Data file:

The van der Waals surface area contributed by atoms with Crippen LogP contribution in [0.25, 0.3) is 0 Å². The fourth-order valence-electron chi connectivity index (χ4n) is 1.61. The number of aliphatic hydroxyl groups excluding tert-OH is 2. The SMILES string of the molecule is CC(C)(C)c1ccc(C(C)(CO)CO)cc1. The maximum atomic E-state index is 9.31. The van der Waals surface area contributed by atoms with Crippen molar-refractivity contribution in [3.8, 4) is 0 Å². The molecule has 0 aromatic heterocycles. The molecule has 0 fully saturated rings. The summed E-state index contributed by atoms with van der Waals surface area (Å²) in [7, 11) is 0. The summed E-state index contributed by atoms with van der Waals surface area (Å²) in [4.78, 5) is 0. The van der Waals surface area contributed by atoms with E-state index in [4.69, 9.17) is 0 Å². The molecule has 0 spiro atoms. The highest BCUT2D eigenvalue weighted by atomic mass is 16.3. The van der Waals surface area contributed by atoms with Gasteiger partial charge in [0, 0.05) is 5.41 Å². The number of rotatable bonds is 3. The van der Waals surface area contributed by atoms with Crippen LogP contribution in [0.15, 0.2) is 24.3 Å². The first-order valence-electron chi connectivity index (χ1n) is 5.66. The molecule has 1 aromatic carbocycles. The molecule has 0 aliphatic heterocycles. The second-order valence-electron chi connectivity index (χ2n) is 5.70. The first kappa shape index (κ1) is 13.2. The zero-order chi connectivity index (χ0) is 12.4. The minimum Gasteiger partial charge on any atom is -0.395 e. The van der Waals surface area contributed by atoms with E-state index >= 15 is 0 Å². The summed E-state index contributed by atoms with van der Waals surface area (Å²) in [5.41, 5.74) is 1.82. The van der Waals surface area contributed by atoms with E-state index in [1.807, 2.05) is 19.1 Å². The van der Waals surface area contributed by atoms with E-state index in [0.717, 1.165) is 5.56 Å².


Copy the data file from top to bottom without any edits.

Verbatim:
The van der Waals surface area contributed by atoms with Crippen LogP contribution in [0.25, 0.3) is 0 Å². The fourth-order valence-electron chi connectivity index (χ4n) is 1.61. The number of aliphatic hydroxyl groups excluding tert-OH is 2. The SMILES string of the molecule is CC(C)(C)c1ccc(C(C)(CO)CO)cc1. The maximum atomic E-state index is 9.31. The van der Waals surface area contributed by atoms with Crippen molar-refractivity contribution in [3.8, 4) is 0 Å². The molecule has 0 aromatic heterocycles. The molecule has 0 fully saturated rings. The summed E-state index contributed by atoms with van der Waals surface area (Å²) in [7, 11) is 0. The summed E-state index contributed by atoms with van der Waals surface area (Å²) in [4.78, 5) is 0. The van der Waals surface area contributed by atoms with E-state index in [4.69, 9.17) is 0 Å². The molecule has 0 spiro atoms. The highest BCUT2D eigenvalue weighted by atomic mass is 16.3. The van der Waals surface area contributed by atoms with Gasteiger partial charge in [0, 0.05) is 5.41 Å². The number of rotatable bonds is 3. The van der Waals surface area contributed by atoms with Crippen LogP contribution in [0.15, 0.2) is 24.3 Å². The first-order valence-electron chi connectivity index (χ1n) is 5.66. The molecule has 1 aromatic carbocycles. The molecule has 0 aliphatic heterocycles. The second-order valence-electron chi connectivity index (χ2n) is 5.70. The first kappa shape index (κ1) is 13.2. The zero-order chi connectivity index (χ0) is 12.4. The minimum Gasteiger partial charge on any atom is -0.395 e. The van der Waals surface area contributed by atoms with E-state index >= 15 is 0 Å². The summed E-state index contributed by atoms with van der Waals surface area (Å²) in [5.41, 5.74) is 1.82. The van der Waals surface area contributed by atoms with E-state index in [1.807, 2.05) is 19.1 Å². The van der Waals surface area contributed by atoms with E-state index in [0.717, 1.165) is 5.56 Å².